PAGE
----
Accessibility navigation

New strategy our chance to be bold: Vice-Chancellor

Robert Van de Noort

A huge thank-you to the nearly 450 colleagues from both the Reading and Greenlands campuses who attended the autumn briefings in October. I hope you found the update on our strategy development helpful and I certainly appreciated the constructive and, yes, sometimes challenging, questions and comments!

For those who weren’t able to join us, I wanted to share my presentation about progress with the strategy and how we can start implementing it.

First and foremost, I am grateful to those who submitted their views through the consultation and the many other meetings, formal and informal, about the strategy. My University Executive Board colleagues and I have found all of this rich feedback hugely valuable.

In addition to the principles, people wanted a wider statement of our purpose as an institution – the shared direction that we are all working towards. I have tried to capture the essence of who we are and what we are here to do in a single sentence. Not easy! And it can still be refined and improved but I hope you will see our values reflected in it:

“We use our collective skills and diversity to realise the transformational possibilities of high-quality education and research to deliver a better future for the world.”

The feedback has also closely informed UEB’s thinking about implementing the strategy. Colleagues’ strong desire for improved management of change and of workloads, a commitment to staff development and support for embedding environmental sustainability in our curriculum all feature. Students’ desire for improved assessment and feedback and a better reflection of their voice in our decision-making are also included. So too are some very specific, practical suggestions that came up through the consultation, like the ‘IT Shack’ for recycling our IT equipment for use by charities and community groups. Our external stakeholders’ desire for a single front door to our large and complex organisation has also been adopted – what that might look like in practice will require further work.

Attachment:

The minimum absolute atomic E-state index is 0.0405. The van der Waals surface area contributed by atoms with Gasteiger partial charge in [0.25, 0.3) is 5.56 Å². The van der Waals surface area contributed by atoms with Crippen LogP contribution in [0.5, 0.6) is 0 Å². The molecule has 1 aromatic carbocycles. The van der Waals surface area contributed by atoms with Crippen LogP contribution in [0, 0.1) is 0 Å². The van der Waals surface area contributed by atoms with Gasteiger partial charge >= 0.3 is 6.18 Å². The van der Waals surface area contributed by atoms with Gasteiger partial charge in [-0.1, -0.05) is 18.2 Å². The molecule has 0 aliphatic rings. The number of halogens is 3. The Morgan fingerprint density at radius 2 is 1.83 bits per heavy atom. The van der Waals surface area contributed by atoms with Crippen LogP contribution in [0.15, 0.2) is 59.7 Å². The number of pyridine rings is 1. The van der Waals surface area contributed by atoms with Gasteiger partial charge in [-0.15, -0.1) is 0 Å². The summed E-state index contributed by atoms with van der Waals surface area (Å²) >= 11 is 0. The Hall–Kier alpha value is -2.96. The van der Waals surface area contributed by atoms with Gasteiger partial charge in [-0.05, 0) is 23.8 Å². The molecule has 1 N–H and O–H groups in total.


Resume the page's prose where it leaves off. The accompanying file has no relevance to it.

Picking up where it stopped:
The next step is to ensure that the strategic principles and aspirations are embedded into all aspects of our operation. As part of our annual financial planning process, which is now underway, Schools and Functions are being asked to develop activities, targets and indicators that are relevant and specific to them. Alongside the existing planning objectives of improving student experience, research income and student recruitment, two new ones have been added for environmental sustainability and staff wellbeing. I expect Heads of Schools and Functions to find suitable ways to ensure colleagues have input into this process, so that this strategy remains a collaborative, living process.

The final strategy, complete with high-level activities and measures, will go to Council for approval in March 2020.

I know people are keen to progress to the business of actually implementing the strategy, and I agree that we don’t want to delay unnecessarily. Yet it is critical that we get this strategy right – it is our statement to ourselves and the world of who we are and what we stand for. It is our chance to be bold and clearly state our ambition to change the world for the better. It must be the golden thread that runs through all our activities as we approach our 100th anniversary. So it’s important we get it right and I’m prepared to take a little bit more time to do so.

And that’s when the real work begins. The work of joining together to really make a difference. In the meantime, I continue to welcome your thoughts, ideas and challenge.


Page navigation

Search Form

Main navigation